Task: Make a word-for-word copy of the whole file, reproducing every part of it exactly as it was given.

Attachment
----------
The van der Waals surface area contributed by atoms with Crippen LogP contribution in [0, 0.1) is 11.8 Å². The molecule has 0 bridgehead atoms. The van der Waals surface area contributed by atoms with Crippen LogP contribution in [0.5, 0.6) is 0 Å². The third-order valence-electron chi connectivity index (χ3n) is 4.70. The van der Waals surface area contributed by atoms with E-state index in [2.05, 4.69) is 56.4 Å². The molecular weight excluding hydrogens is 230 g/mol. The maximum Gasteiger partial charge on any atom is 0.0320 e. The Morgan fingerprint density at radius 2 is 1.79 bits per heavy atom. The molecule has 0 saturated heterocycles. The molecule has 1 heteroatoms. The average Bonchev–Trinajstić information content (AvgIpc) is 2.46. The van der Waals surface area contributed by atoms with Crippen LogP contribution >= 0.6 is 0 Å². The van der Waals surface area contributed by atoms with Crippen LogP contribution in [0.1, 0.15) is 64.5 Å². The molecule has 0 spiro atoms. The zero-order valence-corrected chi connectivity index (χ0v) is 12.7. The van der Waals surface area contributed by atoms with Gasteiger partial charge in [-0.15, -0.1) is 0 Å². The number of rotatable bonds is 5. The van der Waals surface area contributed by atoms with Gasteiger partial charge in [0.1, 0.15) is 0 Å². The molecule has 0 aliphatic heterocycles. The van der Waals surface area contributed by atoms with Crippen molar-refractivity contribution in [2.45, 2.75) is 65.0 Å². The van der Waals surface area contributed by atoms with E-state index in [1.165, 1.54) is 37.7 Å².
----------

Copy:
The van der Waals surface area contributed by atoms with Crippen LogP contribution in [0, 0.1) is 11.8 Å². The molecule has 0 bridgehead atoms. The van der Waals surface area contributed by atoms with Crippen LogP contribution in [0.5, 0.6) is 0 Å². The third-order valence-electron chi connectivity index (χ3n) is 4.70. The van der Waals surface area contributed by atoms with E-state index in [2.05, 4.69) is 56.4 Å². The molecular weight excluding hydrogens is 230 g/mol. The maximum Gasteiger partial charge on any atom is 0.0320 e. The Morgan fingerprint density at radius 2 is 1.79 bits per heavy atom. The molecule has 0 saturated heterocycles. The molecule has 1 heteroatoms. The average Bonchev–Trinajstić information content (AvgIpc) is 2.46. The van der Waals surface area contributed by atoms with Crippen LogP contribution >= 0.6 is 0 Å². The van der Waals surface area contributed by atoms with Crippen LogP contribution in [0.1, 0.15) is 64.5 Å². The molecule has 0 spiro atoms. The zero-order valence-corrected chi connectivity index (χ0v) is 12.7. The van der Waals surface area contributed by atoms with Gasteiger partial charge in [-0.15, -0.1) is 0 Å². The number of rotatable bonds is 5. The van der Waals surface area contributed by atoms with Gasteiger partial charge in [0.1, 0.15) is 0 Å². The molecule has 0 aliphatic heterocycles. The van der Waals surface area contributed by atoms with Crippen molar-refractivity contribution in [2.45, 2.75) is 65.0 Å². The van der Waals surface area contributed by atoms with E-state index in [1.165, 1.54) is 37.7 Å².